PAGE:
WHY does this system need to be in place?  Common type ratings (and, perhaps, meeting FAA handling requirements).  If you’re a pilot, your license allows you to fly some categories of airplane with nothing but a checkout by a qualified instructor.  In the US, this includes pretty much anything single engine and under 12,500 lbs gross weight.  I don’t need a separate FAA entry to fly a Cessna 152, 172, or 182 - they’re all “Aircraft, Single Engine, Land.”  I should get a checkout, which involves reading the manual, going up with an instructor, and them generally ensuring I’m familiar with quirks (the 182s are nose heavy on landing and float if you fly book speeds while light, for instance) and won’t damage myself or the airplane (for instance, if you’re landing a 182 with a forward CG and the yoke isn’t in your lap, you’re likely to bang the nosewheel on the runway, which isn’t good).  But I don’t need any specific training, and I don’t have a “Cessna 182” rating mentioned anywhere in the FAA databases.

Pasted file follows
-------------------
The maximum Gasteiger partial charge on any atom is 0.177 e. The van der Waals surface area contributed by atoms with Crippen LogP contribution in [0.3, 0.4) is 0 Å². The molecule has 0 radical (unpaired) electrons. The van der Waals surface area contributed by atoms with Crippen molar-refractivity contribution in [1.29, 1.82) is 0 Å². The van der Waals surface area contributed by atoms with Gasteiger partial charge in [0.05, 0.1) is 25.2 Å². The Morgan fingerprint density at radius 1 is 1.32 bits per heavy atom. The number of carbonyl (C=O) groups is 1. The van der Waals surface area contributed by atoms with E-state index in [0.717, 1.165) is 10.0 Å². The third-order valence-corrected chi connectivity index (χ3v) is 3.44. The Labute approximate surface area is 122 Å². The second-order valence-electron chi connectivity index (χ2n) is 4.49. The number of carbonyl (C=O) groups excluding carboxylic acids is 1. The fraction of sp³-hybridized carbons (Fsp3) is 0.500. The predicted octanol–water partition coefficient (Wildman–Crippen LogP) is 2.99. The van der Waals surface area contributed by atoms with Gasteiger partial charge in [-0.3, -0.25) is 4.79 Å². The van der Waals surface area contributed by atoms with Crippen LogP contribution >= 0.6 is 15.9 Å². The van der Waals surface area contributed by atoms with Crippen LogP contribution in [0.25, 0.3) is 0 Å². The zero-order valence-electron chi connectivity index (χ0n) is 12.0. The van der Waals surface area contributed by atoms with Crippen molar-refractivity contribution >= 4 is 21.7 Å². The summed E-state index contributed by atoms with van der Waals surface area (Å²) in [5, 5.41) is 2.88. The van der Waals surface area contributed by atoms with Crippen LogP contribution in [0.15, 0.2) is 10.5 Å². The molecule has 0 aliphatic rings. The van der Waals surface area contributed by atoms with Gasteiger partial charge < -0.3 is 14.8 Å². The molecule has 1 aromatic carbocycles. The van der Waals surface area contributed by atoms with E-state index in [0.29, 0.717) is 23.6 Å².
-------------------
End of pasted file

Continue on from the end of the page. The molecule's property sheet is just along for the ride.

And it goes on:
For anything heavier, though, you need a type rating.  This is aircraft-specific training that generally covers how to safely fly a particular airplane that’s a good bit more complex than a basic single engine airplane.  I couldn’t just go jump in a Boeing 737 and fly it - though if I had a multi-engine rating and a commercial license, there are places that will happily take my money for a type rating.  In some cases, you’ll find a “common type rating” - aircraft that are similar enough that a single rating covers multiple different airplanes.  The Boeing 757 and 767 share a type rating, which means once you have it, you can fly either one without additional training.  The various 737s share a type rating - which means you only need some basic transition training to switch between them.  If you’ve seen (probably outraged) news about a “one hour iPad course,” that’s transition training in action - and, normally, it works pretty well.